Only 12 bills have been presented to the House of Commons since it returned in November, most of them inconsequential or holdovers from the previous Parliament.
Even before the Occupation of Ottawa began, Prime Minister Justin Trudeau’s Liberal government seemed listless, directionless, bored. Now, with a new blockade emerging in Windsor, Ont., the Prime Minister needs to persuade Canadians that he is willing and able to lead in a time of crisis.
If he isn’t, former central bank governor Mark Carney may be willing to step in.
There is a reason Canada footed the entire cost of the new Gordie Howe International Bridge between Windsor and Detroit, slated to open in 2024. The existing Ambassador Bridge, over which a quarter of all trade between Canada and the United States crosses, is jam-packed at the best of times. And now it is blocked by protesters.
“If the thousands of trucks that cross the Ambassador Bridge every day are prevented from doing so, assembly lines in Central Canada will shut down,” said retired diplomat Roy Norton, who crucially contributed as Canada’s consul-general in Detroit to getting the new bridge under way. “Workers will be laid off and store shelves will empty. We don’t grow a lot of fresh produce during Canadian winters.”
Since the time of the past election campaign, the Liberal position has been consistent: As Mr. Trudeau puts it, those who protest against vaccine mandates and other pandemic restrictions are part of a “fringe minority” with “unacceptable views.”
But even some members of the Liberal caucus are uncomfortable with the government’s efforts to “wedge and stigmatize” those opposing restrictions, Joël Lightbound said at a news conference on Tuesday.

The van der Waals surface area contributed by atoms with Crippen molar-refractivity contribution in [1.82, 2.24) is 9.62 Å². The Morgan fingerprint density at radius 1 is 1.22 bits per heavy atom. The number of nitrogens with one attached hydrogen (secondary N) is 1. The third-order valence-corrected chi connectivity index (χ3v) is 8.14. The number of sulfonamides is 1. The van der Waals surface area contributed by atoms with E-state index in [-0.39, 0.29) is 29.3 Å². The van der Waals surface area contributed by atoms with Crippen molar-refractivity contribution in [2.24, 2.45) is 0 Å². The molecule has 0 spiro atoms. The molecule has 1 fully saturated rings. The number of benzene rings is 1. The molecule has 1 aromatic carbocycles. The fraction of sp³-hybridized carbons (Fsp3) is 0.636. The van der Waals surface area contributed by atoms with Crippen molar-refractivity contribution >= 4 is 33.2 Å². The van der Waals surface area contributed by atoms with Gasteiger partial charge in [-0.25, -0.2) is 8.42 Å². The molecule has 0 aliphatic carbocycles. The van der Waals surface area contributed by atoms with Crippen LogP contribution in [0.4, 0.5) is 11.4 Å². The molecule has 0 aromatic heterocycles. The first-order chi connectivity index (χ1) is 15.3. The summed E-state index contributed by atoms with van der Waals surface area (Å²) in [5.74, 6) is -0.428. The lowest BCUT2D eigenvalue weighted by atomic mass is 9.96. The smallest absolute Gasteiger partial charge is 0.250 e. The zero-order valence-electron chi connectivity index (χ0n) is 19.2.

The Liberal member for Louis-Hébert urged the government to tone down its rhetoric and offer a path toward reducing restrictions.
But the most significant friendly fire at the government’s approach came from Mr. Carney, former governor of the Bank of Canada and the Bank of England, and an oft-rumoured potential successor to Mr. Trudeau.
In a Globe and Mail op-ed, Mr. Carney called the protests in Ottawa an act of “blatant treachery” and toleration of the truckers “appeasement.” He demanded that the leaders of the protest “be identified and punished to the full force of the law.”
And in what seemed like a veiled criticism of the official response to the protests, he warned: “I know from experience that crises don’t end by themselves. You can’t spin your way out of failure.” Mr. Trudeau should not interpret that statement as a vote of confidence.
The Conservative Party’s response to the trucker protests – supporting their call for an end to vaccine mandates while decrying individual acts of extremism – is politically even more dangerous than the Liberal approach of condemnation married to inaction. Do interim leader Candice Bergen and leadership candidate Pierre Poilievre support the blockade in Windsor as well? Michael Chong is one of several Conservative MPs who have broken with the party’s leadership on the issue.
But ultimately, the government of the day bears responsibility for what happens, or fails to happen, on its watch. And even before the protests began, people were wondering when the Liberals were going to start governing.
There is practically nothing in the legislative pipeline. The government passed legislation increasing penalties for protesters who interfere with health care workers. Legislation banning the practice of conversion therapy that had languished in the past Parliament finally made it through this one. The government has reintroduced a bill to regulate streaming services and social media, which is also a holdover from the previous session, with related legislation on the way. And for the most part, that’s it.
We were just sitting around up here, waiting for something to happen, when that something arrived in the form of a truck convoy.
Now a crucial crossing in Ontario is blocked, along with that at Coutts, Alta. Trucks continue to blockade parts of Ottawa’s downtown. And the federal government appears unable or unwilling to assert its authority to govern, even as tumbleweeds roll across its legislative agenda.
Governments usually run out of steam in their third term. Pierre Trudeau’s did. Jean Chrétien’s did. Stephen Harper’s did. And it seems Justin Trudeau’s has, too.
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